Woven With Hope
Our journey is woven (and stitched!!) with hope!
Hope can mean many things to many people. I have had hope on my mind quite a bit lately, for all kinds of reasons. I have watched friends who are struggling with loss and change – racing against time, and I have been struggling with
these things myself. I have been thinking about hope and our ownfamily’s journey with Ben’s neuromuscular disorder, especially as he is nearing adulthood and it is really time for us to step back and let him make decisions for himself. It isn’t easy, but then, I don’t think it ever is when children grow up.
When Ben was diagnosed with non-specific congenital myopathy 16 years ago we were not hoping for a cure. We were still hoping for a specific diagnosis. For a time, 10 years later, when he was finally diagnosed with Mitochondrial Myopathy, we had cures on our mind. But pretty early on, even before the Mito diagnosis, we realized that what we were really hoping for was for Ben to be happy and independent, just like we hoped for his sister and brother.
There are a few things, en route to figuring out how to help this little human be happy and independent, that I’ve learned about hope and what kinds of things symbolize hope for me.
- - Fear eats hope for breakfast, lunch and supper – if you let it. Fear can stop us faster than any physical or cognitive challenge ever could. Ask me how many people I know personally who are
doing things people were sure they never would, in spite of the challenges in front of them?
- - Wheels (on chairs, and sometimes on chairs with motors), tubes for eating and/or breathing, catheters, handfuls of pills, canes, braces (on teeth or on legs), motorized beds, commodes on the toilet/in the shower, lifts on the stairs and into vehicles and bathtubs, eye glasses, service dogs, and all of the other Assistive Devices (and people or animals!) that I haven’t listed symbolize HOPE in the form of mobility and freedom. They offer the person who’s body has it’s own agenda the opportunity to pursue and realize their personal dreams and goals.
- - Hope for a cure equates to hope for more time. More time to walk, more time to play, more time to experience all of the incredible things this world has to offer us, more time with the people we love.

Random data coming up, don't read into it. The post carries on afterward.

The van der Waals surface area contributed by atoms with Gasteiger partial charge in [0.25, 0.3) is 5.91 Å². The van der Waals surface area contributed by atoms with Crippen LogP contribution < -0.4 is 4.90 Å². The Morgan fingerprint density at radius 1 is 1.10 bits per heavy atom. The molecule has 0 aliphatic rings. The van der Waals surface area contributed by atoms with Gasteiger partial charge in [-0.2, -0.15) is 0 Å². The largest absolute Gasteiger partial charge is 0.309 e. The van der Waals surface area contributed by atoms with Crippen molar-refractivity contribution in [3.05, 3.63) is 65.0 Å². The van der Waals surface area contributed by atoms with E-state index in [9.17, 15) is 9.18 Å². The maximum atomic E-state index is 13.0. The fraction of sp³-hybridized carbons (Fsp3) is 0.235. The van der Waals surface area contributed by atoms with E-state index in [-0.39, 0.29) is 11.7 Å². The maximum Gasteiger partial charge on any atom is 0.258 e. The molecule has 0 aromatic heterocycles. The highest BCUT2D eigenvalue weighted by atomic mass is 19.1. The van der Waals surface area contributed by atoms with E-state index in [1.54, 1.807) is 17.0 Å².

- - Everyone yearns to know that there is a purpose in their life and that they have value. We can give our children hope by helping them find things they are passionate about and to realize that there is great value in many pursuits beyond the physical. People have a way of surprising us with the things they CAN do when we don’t tell them they can’t.
- - There is hope in ACCEPTANCE. Acceptance does not mean that you have given up, it means that you have acknowledged what is. “At what point do you give up – decide enough is enough? There is only one answer really. Never.” Never, never, never give up on finding a wayto make dreams a reality and live a wonderful life AND be able to see the good and wonderful in your life.
- - Strong role models provide hope– look for them, and listen to their message. Their goals need not be your goals, but through their examples doors open. Being connected to groups like Muscular Dystrophy Canada and Wheelchair Basketball Canada has opened our family’s minds and created opportunity where we once thought we saw none. We know now, that no matter how Ben’s Mito progresses, he will be able to love, have dreams (keep creating new dreams!), and have strong purpose in his life.
Terri Tumack recently resigned her position with Muscular Dystrophy Canada as Alberta’s Fundraising and Community Development Coordinator after 4 years. She has been an active volunteer with Muscular Dystrophy Canada since 1998 when her son Ben was first diagnosed with a non-specific neuromuscular disorder. Working to build the Muscular Dystrophy Canada community in Edmonton, and later across Alberta as Chapter Advisor, has been, and continues to be, her passion since the early days of her involvement with the organization.